Thursday, July 12, 2012

On Shepherds and Flocks


The job of pastor is becoming increasingly difficult.

Pastors and seminary students are encouraged to establish healthy boundaries with the congregation and avoid workaholic tendencies, only to enter into congregations that wish (even expect) the clergy person to function more like ubiquitous ├╝ber-pastor of yesteryear.

Add to this dynamic, most mainline churches are declining in membership, worship attendance, and financial resources.  In many circumstances, the pastor becomes the scape goat for the great shrinkage that is taking place.

"If only my pastor preached more relevant / compelling / understandable sermons..."

"If only my pastor made more house calls..."

"If only my pastor had a more engaging personality..."

"If only my pastor spent more time in the office..."

"If only my pastor spent less time in the office..."

It's no wonder why 1,500 pastors leave the ministry every month.  [source]

There are many reasons why I don't feel called to serve as a pastor (even though I feel called to serve the church as a lay person)...and one of the biggest reasons is that congregations are becoming increasingly destructive to clergy.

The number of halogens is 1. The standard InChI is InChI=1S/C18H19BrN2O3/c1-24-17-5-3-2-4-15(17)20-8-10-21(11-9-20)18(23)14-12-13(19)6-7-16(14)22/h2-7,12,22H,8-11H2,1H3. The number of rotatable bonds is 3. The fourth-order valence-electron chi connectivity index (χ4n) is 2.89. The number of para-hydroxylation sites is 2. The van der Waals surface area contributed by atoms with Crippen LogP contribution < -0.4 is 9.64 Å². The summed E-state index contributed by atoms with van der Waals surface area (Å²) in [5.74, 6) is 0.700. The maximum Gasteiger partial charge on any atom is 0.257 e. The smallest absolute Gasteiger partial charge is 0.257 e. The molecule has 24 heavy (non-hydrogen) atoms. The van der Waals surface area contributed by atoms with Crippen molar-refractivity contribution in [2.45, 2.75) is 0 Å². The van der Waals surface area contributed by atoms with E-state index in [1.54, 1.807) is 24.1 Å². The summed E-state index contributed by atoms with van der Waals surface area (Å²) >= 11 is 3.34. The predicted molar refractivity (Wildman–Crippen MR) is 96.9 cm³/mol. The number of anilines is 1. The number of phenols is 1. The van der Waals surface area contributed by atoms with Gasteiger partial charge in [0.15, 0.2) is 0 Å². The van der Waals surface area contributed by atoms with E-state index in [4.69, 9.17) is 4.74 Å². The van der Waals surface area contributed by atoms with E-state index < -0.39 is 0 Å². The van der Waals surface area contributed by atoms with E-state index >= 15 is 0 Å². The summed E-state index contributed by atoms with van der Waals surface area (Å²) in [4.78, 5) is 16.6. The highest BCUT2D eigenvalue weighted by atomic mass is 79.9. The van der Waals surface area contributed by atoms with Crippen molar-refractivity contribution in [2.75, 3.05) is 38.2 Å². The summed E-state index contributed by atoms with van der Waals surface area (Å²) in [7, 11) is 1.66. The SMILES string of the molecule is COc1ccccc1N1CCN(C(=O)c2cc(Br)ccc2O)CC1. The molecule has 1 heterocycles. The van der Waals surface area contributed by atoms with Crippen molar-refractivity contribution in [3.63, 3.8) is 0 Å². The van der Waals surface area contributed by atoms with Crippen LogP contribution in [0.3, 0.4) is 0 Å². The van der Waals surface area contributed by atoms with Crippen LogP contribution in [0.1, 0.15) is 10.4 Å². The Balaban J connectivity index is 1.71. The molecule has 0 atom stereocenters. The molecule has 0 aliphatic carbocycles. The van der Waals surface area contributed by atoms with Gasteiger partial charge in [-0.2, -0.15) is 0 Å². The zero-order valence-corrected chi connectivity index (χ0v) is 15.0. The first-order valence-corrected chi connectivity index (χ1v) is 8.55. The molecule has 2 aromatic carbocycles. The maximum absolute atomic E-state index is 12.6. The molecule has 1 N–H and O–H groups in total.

I came across a fascinating Patheos article that addresses these, and other, concerns about the state of the clergy / congregation relationship. It's an excellent read for anyone affiliated with a church at some level.  There are a lot of grim stats from various denominations that I found to be particularly intriguing.

It is, in most cases, the job of pastor to care for the institutional needs of the congregation (programming, worship, executive-level decisions, etc.) and the personal needs of its members (counseling, hospital visits, birthday greetings, anniversaries of the death of loved ones, etc.).

I wonder, though, by comparison...

...how many people in a congregation see it as their duty to care for their pastor's personal and professional well-being?

I'm curious what would happen if more church members took it upon themselves to pray for their pastor...offer their time and talents to helping the pastor with tasks...advocate for their pastor when fellow parishoners are being "mean sheep".  How might our pastors and our congregations change for the better if more sheep assumed the task of caring for the shepherds?

1 comment:

Thank you for taking the time to be a part of "koinonia"